An international team of researchers, led by Dr. Qinglong Wu of Peking University and Nanjing Normal University, has uncovered geological evidence for the ‘Great Flood,’ a disastrous event on the Yellow River from which the Xia dynasty, the first in Chinese history, is thought to have been born.
“The flood occurred in roughly 1920 BC, which is several centuries later than traditionally thought – meaning the Xia dynasty, and its renowned Emperor Yu, likely had a later start than Chinese historians have thought,” Dr. Wu and co-authors said.
According to Chinese legend, Emperor Yu gained notoriety through his handling of the Great Flood.
He tamed this flood by dredging, earning him the divine mandate to establish the Xia dynasty and marking the beginning of Chinese civilization.
Yu’s story was handed down for a millennium before entering the historical record, yet, geological evidence for the flood he mastered has always been lacking.
Some scholars have argued that the story is either a historicized version of an older myth or propaganda to justify the centralized power of imperial rule.
“China’s earliest historiographies, including Shujing (Book of Documents) and Shiji (Records of the Grand Historian, by Sima Qian), tell of the Great Flood, a lengthy, devastating flood of the Yellow River,” the scientists explained.
“According to the Shiji, Yu’s father labored unsuccessfully for 9 years to tame the flood before Yu took over for 13 more years. Yu’s success led to his mandate to become founding king of the Xia 22 years after the flood started.”
“Because these accounts laid the ideological foundations for the Confucian rulership system, they had been taken as truth for more than 2,500 years until challenged by the ‘Doubting Antiquity School’ in the 1920s.”
By reconstructing a sequence of events along the Yellow River, including a landslide that created a dam from which water built up and burst forth, Dr. Qinglong and his colleagues provide geological evidence for a catastrophic flood event that may be the basis of the Great Flood.
The researchers mapped and dated distinctive sediments that were deposited downstream of a Qinghai Province dam when the dam broke. They also determined that the flood that broke the dam was of enormous proportions.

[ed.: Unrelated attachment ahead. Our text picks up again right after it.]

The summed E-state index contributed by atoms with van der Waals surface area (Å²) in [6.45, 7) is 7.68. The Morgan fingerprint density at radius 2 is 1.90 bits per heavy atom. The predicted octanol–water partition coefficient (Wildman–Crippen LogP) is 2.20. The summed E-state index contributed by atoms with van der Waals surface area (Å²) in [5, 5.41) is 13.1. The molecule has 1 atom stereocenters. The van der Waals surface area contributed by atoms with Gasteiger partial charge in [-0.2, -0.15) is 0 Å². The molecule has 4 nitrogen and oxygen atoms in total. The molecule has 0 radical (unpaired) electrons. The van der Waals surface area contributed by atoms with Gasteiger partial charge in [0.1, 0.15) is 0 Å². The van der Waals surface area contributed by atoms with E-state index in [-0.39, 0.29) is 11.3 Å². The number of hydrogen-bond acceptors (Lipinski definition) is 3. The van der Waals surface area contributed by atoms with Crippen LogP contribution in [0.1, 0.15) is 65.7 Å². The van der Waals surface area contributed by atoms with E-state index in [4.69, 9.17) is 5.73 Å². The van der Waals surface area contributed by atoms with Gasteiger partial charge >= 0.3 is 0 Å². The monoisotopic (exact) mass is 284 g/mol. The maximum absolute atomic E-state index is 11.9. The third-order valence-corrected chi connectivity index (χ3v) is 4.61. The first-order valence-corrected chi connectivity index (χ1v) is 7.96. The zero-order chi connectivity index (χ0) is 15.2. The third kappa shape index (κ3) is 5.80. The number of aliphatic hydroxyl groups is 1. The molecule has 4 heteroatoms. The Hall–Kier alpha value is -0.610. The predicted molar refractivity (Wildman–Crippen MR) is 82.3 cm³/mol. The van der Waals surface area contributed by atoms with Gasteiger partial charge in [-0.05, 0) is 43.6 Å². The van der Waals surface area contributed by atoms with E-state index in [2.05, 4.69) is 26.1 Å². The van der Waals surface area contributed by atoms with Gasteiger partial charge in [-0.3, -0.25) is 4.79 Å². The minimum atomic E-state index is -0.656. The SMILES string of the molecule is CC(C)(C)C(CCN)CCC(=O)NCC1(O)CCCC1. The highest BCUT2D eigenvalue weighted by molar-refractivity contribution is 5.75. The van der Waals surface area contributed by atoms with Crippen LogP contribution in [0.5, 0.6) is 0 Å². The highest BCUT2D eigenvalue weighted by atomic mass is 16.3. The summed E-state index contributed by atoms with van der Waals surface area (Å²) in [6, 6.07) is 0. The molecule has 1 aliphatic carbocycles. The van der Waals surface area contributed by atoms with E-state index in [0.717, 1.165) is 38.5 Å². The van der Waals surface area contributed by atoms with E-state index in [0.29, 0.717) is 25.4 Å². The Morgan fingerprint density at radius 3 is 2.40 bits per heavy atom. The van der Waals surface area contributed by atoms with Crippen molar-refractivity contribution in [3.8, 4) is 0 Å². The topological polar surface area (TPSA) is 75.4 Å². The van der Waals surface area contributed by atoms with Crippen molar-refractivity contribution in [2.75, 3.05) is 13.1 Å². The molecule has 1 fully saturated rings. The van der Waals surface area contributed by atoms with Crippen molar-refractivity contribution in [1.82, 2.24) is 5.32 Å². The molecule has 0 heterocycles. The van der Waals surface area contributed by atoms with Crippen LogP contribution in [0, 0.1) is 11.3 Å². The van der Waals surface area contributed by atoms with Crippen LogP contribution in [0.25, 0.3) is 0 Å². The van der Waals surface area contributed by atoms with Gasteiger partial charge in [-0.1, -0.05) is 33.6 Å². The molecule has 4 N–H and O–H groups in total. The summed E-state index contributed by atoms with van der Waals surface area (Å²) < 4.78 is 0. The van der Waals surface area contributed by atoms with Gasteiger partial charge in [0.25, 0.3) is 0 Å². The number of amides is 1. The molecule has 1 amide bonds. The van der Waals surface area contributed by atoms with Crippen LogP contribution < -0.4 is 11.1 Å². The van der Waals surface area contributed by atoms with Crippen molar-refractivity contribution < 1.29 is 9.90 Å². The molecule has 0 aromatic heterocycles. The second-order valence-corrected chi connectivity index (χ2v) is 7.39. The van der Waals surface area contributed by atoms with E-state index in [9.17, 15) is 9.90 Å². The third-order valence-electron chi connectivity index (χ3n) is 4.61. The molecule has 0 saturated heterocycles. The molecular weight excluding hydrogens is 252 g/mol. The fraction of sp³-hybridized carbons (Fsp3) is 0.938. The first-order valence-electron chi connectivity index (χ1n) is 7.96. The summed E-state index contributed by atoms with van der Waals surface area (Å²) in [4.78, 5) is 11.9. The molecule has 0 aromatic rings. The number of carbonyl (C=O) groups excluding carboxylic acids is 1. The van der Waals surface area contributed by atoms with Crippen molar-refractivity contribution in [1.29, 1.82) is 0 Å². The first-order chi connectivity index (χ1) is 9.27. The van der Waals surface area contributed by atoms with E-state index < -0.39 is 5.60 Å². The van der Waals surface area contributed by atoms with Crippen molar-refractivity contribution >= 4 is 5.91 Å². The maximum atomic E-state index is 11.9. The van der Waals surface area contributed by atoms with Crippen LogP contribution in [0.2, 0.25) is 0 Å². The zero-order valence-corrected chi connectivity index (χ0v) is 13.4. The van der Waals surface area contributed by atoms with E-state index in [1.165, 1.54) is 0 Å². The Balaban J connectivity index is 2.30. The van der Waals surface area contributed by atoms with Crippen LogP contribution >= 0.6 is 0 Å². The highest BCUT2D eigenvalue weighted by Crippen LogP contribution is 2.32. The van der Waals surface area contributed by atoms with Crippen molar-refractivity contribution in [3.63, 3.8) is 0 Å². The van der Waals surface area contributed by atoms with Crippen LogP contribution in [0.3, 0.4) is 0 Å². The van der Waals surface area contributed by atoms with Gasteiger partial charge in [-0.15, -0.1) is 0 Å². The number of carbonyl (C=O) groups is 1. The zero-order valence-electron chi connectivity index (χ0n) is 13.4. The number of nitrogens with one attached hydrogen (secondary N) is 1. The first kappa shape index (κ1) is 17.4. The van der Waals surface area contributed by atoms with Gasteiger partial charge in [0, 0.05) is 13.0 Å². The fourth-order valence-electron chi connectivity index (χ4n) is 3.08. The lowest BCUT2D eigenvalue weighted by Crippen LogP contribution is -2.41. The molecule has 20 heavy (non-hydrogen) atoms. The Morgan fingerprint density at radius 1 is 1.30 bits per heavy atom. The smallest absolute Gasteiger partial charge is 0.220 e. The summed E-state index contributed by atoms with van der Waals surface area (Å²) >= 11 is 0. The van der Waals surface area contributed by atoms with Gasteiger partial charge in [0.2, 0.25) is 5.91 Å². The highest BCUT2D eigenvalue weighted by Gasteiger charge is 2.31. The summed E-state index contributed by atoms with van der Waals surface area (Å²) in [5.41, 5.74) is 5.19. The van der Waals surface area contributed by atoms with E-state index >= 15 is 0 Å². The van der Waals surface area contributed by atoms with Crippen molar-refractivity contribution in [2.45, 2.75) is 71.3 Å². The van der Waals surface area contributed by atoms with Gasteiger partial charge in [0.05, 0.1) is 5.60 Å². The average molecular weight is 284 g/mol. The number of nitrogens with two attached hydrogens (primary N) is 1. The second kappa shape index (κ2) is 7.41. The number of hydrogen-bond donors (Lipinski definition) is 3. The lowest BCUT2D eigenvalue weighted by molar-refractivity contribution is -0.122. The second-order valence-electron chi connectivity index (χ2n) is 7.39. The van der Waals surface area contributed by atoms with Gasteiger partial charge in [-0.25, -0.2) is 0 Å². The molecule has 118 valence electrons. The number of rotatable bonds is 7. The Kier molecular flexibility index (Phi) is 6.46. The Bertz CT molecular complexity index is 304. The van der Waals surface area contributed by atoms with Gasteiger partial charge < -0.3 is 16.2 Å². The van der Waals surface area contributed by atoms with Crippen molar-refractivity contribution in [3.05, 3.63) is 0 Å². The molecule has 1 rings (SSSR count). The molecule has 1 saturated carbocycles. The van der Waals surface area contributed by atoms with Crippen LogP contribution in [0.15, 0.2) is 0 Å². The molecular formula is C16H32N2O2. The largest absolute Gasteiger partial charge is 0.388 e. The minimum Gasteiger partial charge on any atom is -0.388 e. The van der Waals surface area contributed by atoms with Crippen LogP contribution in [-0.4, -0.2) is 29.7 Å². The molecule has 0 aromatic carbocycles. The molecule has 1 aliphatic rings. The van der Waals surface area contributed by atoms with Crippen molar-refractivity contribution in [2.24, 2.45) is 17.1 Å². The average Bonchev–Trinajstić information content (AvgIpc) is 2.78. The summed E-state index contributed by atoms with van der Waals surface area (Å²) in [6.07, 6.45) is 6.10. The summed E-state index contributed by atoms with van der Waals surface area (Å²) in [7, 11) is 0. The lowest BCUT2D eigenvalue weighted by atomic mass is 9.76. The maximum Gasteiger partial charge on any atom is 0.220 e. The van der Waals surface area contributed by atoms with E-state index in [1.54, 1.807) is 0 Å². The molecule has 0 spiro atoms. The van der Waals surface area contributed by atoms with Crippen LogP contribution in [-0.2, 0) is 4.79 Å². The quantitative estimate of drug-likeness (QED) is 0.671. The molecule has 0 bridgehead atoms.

Using radiocarbon dating techniques on samples that included human bone, they dated the flood to 1920 BC.
“The discovery and reconstruction here of the massive outburst flood originating in Jishi Gorge provide scientific support that the ancient Chinese textual accounts of the Great Flood may well be rooted in a historic natural event,” the researchers said.
If the Jishi Gorge outburst flood is indeed the event that came to be known as the Great Flood, the scientists could propose a new beginning date for the Xia dynasty, at 1900 BC.
“This date coincides with the major transition from the Neolithic to Bronze Age in the Yellow River valley and supports hypotheses that the primary state-level society of the Erlitou culture is an archaeological manifestation of the Xia dynasty.”
Taken together, these results reveal how the concurrence of these major natural and sociopolitical events may be an illustration of a profound and complicated cultural response to an extreme natural disaster that connected many groups living along the Yellow River.
The research is published in the journal Science.
Qinglong Wu et al. 2016. Outburst flood at 1920 BCE supports historicity of China’s Great Flood and the Xia dynasty. Science 353 (6299): 579-582; doi: 10.1126/science.aaf0842
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